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Discuss the 'politics' of Doctor Who - Essay Example

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The Politics of Doctor Who Introduction In the television series Doctor Who, there are allegories which correspond to the real world. Some would say that the show is very political – both Alec Charles and Marc Dipaolo, in their essays listed below, see that the allegories are decidedly liberal and offer a critique for not only the neoconservatives who goaded much of the world into the war wi th Iraq, but also provide critiques for other aspects of conservative politics – such as the corporatism, racism, and pursuit of materialism over the good of the world…
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Discuss the 'politics' of Doctor Who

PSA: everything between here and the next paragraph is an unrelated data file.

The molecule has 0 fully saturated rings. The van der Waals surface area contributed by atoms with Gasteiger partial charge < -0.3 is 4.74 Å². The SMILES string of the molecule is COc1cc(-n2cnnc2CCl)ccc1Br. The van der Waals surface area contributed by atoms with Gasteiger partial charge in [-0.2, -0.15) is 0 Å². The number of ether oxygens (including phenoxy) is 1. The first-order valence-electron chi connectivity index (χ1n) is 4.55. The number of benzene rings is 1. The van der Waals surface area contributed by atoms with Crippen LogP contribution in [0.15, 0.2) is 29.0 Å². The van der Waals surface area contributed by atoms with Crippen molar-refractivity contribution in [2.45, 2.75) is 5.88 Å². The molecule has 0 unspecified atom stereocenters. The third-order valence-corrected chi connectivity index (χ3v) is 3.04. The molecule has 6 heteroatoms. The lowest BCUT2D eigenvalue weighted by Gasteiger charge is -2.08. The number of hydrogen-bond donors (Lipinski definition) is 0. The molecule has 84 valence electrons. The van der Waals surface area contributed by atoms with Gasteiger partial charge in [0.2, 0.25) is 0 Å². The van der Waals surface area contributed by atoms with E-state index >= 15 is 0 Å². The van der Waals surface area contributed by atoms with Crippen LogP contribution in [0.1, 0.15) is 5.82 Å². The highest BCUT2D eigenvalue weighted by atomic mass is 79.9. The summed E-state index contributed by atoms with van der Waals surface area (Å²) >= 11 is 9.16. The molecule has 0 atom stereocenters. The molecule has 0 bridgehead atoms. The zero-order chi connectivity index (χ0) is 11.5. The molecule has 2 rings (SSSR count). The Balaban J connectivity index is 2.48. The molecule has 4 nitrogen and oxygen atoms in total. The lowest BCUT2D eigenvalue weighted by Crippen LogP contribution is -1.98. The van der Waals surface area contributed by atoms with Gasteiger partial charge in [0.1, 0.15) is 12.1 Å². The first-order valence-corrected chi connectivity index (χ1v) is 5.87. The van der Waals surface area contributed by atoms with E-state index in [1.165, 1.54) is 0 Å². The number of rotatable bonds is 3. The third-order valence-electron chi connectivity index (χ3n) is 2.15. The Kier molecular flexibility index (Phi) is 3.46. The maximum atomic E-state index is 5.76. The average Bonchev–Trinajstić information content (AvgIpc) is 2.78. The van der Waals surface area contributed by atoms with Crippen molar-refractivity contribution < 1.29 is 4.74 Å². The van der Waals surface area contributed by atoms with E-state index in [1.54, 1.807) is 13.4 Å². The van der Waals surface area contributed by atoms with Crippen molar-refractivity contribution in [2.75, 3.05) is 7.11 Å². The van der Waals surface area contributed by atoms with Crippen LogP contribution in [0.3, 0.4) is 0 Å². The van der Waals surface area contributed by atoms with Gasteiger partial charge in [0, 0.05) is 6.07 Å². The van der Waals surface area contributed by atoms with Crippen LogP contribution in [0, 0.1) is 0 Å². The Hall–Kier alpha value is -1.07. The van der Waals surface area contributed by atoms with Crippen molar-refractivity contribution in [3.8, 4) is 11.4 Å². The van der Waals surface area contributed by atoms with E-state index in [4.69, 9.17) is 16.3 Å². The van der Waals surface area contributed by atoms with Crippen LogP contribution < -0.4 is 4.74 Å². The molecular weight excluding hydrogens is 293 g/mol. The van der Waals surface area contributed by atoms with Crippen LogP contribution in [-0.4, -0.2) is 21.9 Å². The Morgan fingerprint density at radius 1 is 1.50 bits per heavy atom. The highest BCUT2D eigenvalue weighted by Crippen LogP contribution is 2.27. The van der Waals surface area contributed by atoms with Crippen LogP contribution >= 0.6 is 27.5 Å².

Download file to see previous pages... This essay will examine these three articles. Discussion In the article “War Without End? Utopia, the Family and Post-9/11 World in Russell T. Davies Doctor Who,” author Alec Charles (2008) explains how Dr. Who responds to the contemporary world. One of the major events of the 21st Century was 9/11, and Doctor Who is reflective of this event. In fact, the 9/11 tragedy has been reflected in popular culture, including movies such as The Day After Tomorrow, Cloverfield, I Am Legend, and War of the Worlds. All of these films feature the destruction of New York City as their motif. This has been a trend that has always been popular, explains Charles (2008), as media science fiction has always tried to not only reflect popular trends, but to predict new ones. To be on the cutting edge of a trend, so to speak, while also reflecting what has gone before. As an example of this, Charles (2008) points to Star Trek: The Next Generation, which featured a peace achievement between the Federation and the Klingons’ Evil Empire, which was reflective of the peace that was to occur between the Soviet Union and the rest of the world, at the end of the Cold War. These are a few of the examples of science fiction echoing real life, and commenting upon the political issues of the day, while looking to the future to political issues of tomorrow. It is in this context that Charles (2008) locates Doctor Who. Specifically, the new incarnation of Doctor Who is modern, where the previous version was archaic. The previous version, which ran from 1963-1989, featured an older actor playing the titular role, and the series became outmoded by the end of its run. In the new version, the titular hero is played by a younger man in a leather coat, who shares a kiss with a bisexual male companion, stirring up controversy and locating the series squarely in the 21st Century. This is not the only touch that brings it up to date. The show also features pop cultural references – game shows, reality TV, soap opera, news, music and politics – which puts the individual into a historical context, in that the history that is being referenced is recent history. In fact, the show also exemplifies the axiom put forth by the head show writer, Russell Davies, who believes that there it not “history, there’s just people” (p. 453). Charles (2008) states that this contextualizes Doctor Who, while putting the titular character into the New World Order. Davies has made the show contemporary by not only featuring modern storylines, a modern character, and modern popular culture relics, but also features modern political concerns. This is what ties the show to the post 9/11 culture. It is a feature of the post 9/11 culture that there is, or was, a concern regarding chemical weapons that might be used against citizens of the West. To this end, Doctor Who has featured direct storylines that echo this concern about chemical weapons, as well as our concern regarding internment tactics. These are not the only allusions to popular and current events. Other references concern whether America is at war with Europe – In “Voyage of the Damned” ...Download file to see next pagesRead More
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